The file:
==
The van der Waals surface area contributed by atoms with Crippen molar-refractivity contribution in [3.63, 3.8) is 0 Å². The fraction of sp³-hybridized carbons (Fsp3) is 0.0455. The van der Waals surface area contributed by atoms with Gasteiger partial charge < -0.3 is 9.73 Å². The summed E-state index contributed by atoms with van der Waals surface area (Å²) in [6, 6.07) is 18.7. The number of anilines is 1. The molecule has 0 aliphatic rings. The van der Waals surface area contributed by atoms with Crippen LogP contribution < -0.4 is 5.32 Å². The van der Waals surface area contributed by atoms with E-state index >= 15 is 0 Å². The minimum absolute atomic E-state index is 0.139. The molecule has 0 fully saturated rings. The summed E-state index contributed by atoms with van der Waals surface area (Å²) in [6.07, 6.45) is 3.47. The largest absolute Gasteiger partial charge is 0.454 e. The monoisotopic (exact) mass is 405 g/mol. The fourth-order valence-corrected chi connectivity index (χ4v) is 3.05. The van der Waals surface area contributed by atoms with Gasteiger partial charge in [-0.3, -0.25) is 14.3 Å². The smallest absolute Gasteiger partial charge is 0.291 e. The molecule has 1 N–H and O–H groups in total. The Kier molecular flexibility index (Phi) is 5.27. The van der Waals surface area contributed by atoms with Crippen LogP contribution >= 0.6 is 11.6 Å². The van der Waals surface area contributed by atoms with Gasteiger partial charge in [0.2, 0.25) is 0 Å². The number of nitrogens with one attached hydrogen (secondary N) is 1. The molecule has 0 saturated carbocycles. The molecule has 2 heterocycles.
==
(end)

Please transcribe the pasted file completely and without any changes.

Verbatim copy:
The van der Waals surface area contributed by atoms with Crippen molar-refractivity contribution in [3.63, 3.8) is 0 Å². The fraction of sp³-hybridized carbons (Fsp3) is 0.0455. The van der Waals surface area contributed by atoms with Gasteiger partial charge < -0.3 is 9.73 Å². The summed E-state index contributed by atoms with van der Waals surface area (Å²) in [6, 6.07) is 18.7. The number of anilines is 1. The molecule has 0 aliphatic rings. The van der Waals surface area contributed by atoms with Crippen LogP contribution < -0.4 is 5.32 Å². The van der Waals surface area contributed by atoms with E-state index >= 15 is 0 Å². The minimum absolute atomic E-state index is 0.139. The molecule has 0 fully saturated rings. The summed E-state index contributed by atoms with van der Waals surface area (Å²) in [6.07, 6.45) is 3.47. The largest absolute Gasteiger partial charge is 0.454 e. The monoisotopic (exact) mass is 405 g/mol. The fourth-order valence-corrected chi connectivity index (χ4v) is 3.05. The van der Waals surface area contributed by atoms with Gasteiger partial charge in [-0.3, -0.25) is 14.3 Å². The smallest absolute Gasteiger partial charge is 0.291 e. The molecule has 1 N–H and O–H groups in total. The Kier molecular flexibility index (Phi) is 5.27. The van der Waals surface area contributed by atoms with Crippen LogP contribution >= 0.6 is 11.6 Å². The van der Waals surface area contributed by atoms with Gasteiger partial charge in [0.2, 0.25) is 0 Å². The number of nitrogens with one attached hydrogen (secondary N) is 1. The molecule has 0 saturated carbocycles. The molecule has 2 heterocycles.